The first step in addressing a problem is often to care about it. Sincerely care about it.
And fortunately, in the Lowcountry there are people who sincerely care about black skimmers and who are willing to spend their time “bird sitting” skimmers’ threatened nesting grounds.
Scientists and environmentalists have been concerned about the future of black skimmers in this area because the skittish birds are often driven from their nests by people or animals getting too close — often inadvertently.
Bo Petersen recently reported that in nests on Deveaux Bank between Seabrook and Edisto islands, no chicks survived in 2011 or 2012. Deveaux Bank is one of the most popular places for black skimmers to nest in the area.
People are prohibited from going above the tide line there, but as the island has eroded, people and birds have been pushed closer together.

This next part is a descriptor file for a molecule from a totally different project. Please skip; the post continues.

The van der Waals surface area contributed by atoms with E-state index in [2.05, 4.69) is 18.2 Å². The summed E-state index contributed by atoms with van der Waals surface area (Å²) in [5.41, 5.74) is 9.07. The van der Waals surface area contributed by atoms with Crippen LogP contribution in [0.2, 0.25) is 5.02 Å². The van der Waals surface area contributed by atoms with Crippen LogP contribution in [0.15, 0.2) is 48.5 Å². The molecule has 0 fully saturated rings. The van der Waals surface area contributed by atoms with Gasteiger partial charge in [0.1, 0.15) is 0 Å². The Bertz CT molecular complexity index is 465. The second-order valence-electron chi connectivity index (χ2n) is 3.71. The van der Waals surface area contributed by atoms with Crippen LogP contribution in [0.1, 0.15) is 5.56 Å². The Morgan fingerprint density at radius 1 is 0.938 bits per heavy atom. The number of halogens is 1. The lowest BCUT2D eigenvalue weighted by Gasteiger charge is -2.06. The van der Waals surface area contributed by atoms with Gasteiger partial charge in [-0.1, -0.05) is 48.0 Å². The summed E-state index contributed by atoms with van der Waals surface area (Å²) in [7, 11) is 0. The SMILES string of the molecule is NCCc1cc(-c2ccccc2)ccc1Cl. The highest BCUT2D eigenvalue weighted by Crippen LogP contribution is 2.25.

Here’s where “bird sitters” come to the rescue. With a grant from the National Audubon Society, the local chapter has launched a program whereby two staff members visit islands and beaches to educate people about respecting nesting areas.
They can’t cover the waterfront by themselves, so they are recruiting residents to help. And they’re meeting with success.
A group is forming on Edisto Island. Katie Zimmerman of the Coastal Conservation League is recruiting a group for Deveaux Bank.
The Lowcountry has already risen to the task of protecting endangered loggerhead turtle nests. For years, committed volunteers have combed area beaches looking for new nests so they can protect them from natural predators.
The willingness of Lowcountry residents to act on behalf of the black skimmers and loggerheads is an encouraging indication that they value the environment.
Education and stewardship of the environment will be ever more necessary as the number of people living in the area continues to grow and communities continue to be developed.
Efforts like the black skimmer protection program provide a mechanism for people to help, and a model for good environmental stewardship.
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